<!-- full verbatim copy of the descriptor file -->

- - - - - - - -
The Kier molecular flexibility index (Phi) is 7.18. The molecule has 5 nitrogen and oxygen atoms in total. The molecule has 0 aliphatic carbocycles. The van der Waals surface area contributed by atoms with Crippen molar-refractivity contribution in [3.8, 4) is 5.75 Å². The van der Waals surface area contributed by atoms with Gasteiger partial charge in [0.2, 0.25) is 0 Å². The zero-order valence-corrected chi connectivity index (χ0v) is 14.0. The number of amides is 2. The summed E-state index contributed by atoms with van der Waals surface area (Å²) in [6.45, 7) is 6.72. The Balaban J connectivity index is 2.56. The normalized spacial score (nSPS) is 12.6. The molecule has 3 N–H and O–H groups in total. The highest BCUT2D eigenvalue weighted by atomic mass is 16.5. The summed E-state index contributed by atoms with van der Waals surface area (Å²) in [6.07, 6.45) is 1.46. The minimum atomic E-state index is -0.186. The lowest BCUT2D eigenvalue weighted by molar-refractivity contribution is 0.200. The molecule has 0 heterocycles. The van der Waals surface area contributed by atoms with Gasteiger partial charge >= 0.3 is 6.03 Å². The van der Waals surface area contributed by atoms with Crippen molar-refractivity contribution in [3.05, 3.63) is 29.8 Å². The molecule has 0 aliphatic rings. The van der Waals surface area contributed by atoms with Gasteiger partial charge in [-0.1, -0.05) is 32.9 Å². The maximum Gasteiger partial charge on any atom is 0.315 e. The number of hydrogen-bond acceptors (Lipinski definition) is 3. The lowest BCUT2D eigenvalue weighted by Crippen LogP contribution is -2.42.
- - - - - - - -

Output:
The Kier molecular flexibility index (Phi) is 7.18. The molecule has 5 nitrogen and oxygen atoms in total. The molecule has 0 aliphatic carbocycles. The van der Waals surface area contributed by atoms with Crippen molar-refractivity contribution in [3.8, 4) is 5.75 Å². The van der Waals surface area contributed by atoms with Gasteiger partial charge in [0.2, 0.25) is 0 Å². The zero-order valence-corrected chi connectivity index (χ0v) is 14.0. The number of amides is 2. The summed E-state index contributed by atoms with van der Waals surface area (Å²) in [6.45, 7) is 6.72. The Balaban J connectivity index is 2.56. The normalized spacial score (nSPS) is 12.6. The molecule has 3 N–H and O–H groups in total. The highest BCUT2D eigenvalue weighted by atomic mass is 16.5. The summed E-state index contributed by atoms with van der Waals surface area (Å²) in [6.07, 6.45) is 1.46. The minimum atomic E-state index is -0.186. The lowest BCUT2D eigenvalue weighted by molar-refractivity contribution is 0.200. The molecule has 0 heterocycles. The van der Waals surface area contributed by atoms with Gasteiger partial charge >= 0.3 is 6.03 Å². The van der Waals surface area contributed by atoms with Crippen molar-refractivity contribution in [3.05, 3.63) is 29.8 Å². The molecule has 0 aliphatic rings. The van der Waals surface area contributed by atoms with Gasteiger partial charge in [-0.1, -0.05) is 32.9 Å². The maximum Gasteiger partial charge on any atom is 0.315 e. The number of hydrogen-bond acceptors (Lipinski definition) is 3. The lowest BCUT2D eigenvalue weighted by Crippen LogP contribution is -2.42.